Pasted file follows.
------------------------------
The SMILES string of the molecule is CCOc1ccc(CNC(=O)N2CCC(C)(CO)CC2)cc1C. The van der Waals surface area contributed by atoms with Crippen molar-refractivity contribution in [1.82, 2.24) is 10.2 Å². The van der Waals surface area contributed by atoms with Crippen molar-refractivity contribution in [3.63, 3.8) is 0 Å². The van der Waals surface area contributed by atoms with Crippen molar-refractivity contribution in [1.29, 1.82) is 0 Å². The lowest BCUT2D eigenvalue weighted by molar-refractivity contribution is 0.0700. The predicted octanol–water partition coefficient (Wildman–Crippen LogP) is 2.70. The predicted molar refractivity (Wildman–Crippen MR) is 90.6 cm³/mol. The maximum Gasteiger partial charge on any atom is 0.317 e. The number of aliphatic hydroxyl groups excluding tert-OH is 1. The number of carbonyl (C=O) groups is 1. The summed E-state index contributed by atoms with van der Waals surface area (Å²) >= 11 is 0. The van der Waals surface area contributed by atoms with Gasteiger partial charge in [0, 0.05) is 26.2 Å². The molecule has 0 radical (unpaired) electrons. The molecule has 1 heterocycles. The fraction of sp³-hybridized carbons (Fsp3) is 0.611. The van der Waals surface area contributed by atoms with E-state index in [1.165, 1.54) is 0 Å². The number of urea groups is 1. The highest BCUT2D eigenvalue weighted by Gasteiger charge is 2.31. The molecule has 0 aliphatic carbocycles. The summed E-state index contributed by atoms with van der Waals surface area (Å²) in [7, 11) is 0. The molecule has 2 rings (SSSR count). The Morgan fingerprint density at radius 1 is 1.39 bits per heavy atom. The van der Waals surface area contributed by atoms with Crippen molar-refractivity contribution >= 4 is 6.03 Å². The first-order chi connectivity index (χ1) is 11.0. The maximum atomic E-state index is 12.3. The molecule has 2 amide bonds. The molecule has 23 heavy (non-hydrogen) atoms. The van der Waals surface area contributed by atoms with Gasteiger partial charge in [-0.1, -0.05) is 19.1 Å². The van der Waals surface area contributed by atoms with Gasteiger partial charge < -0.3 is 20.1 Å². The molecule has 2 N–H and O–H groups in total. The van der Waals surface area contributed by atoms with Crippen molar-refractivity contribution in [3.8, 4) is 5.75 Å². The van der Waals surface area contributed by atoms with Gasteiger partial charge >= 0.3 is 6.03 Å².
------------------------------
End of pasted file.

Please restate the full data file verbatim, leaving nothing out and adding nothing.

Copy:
The SMILES string of the molecule is CCOc1ccc(CNC(=O)N2CCC(C)(CO)CC2)cc1C. The van der Waals surface area contributed by atoms with Crippen molar-refractivity contribution in [1.82, 2.24) is 10.2 Å². The van der Waals surface area contributed by atoms with Crippen molar-refractivity contribution in [3.63, 3.8) is 0 Å². The van der Waals surface area contributed by atoms with Crippen molar-refractivity contribution in [1.29, 1.82) is 0 Å². The lowest BCUT2D eigenvalue weighted by molar-refractivity contribution is 0.0700. The predicted octanol–water partition coefficient (Wildman–Crippen LogP) is 2.70. The predicted molar refractivity (Wildman–Crippen MR) is 90.6 cm³/mol. The maximum Gasteiger partial charge on any atom is 0.317 e. The number of aliphatic hydroxyl groups excluding tert-OH is 1. The number of carbonyl (C=O) groups is 1. The summed E-state index contributed by atoms with van der Waals surface area (Å²) >= 11 is 0. The van der Waals surface area contributed by atoms with Gasteiger partial charge in [0, 0.05) is 26.2 Å². The molecule has 0 radical (unpaired) electrons. The molecule has 1 heterocycles. The fraction of sp³-hybridized carbons (Fsp3) is 0.611. The van der Waals surface area contributed by atoms with E-state index in [1.165, 1.54) is 0 Å². The number of urea groups is 1. The highest BCUT2D eigenvalue weighted by Gasteiger charge is 2.31. The molecule has 0 aliphatic carbocycles. The summed E-state index contributed by atoms with van der Waals surface area (Å²) in [7, 11) is 0. The molecule has 2 rings (SSSR count). The Morgan fingerprint density at radius 1 is 1.39 bits per heavy atom. The van der Waals surface area contributed by atoms with Crippen molar-refractivity contribution >= 4 is 6.03 Å². The first-order chi connectivity index (χ1) is 11.0. The maximum atomic E-state index is 12.3. The molecule has 2 amide bonds. The molecule has 23 heavy (non-hydrogen) atoms. The van der Waals surface area contributed by atoms with Gasteiger partial charge in [-0.1, -0.05) is 19.1 Å². The van der Waals surface area contributed by atoms with Gasteiger partial charge < -0.3 is 20.1 Å². The molecule has 2 N–H and O–H groups in total. The van der Waals surface area contributed by atoms with Crippen molar-refractivity contribution in [3.8, 4) is 5.75 Å². The van der Waals surface area contributed by atoms with Gasteiger partial charge >= 0.3 is 6.03 Å².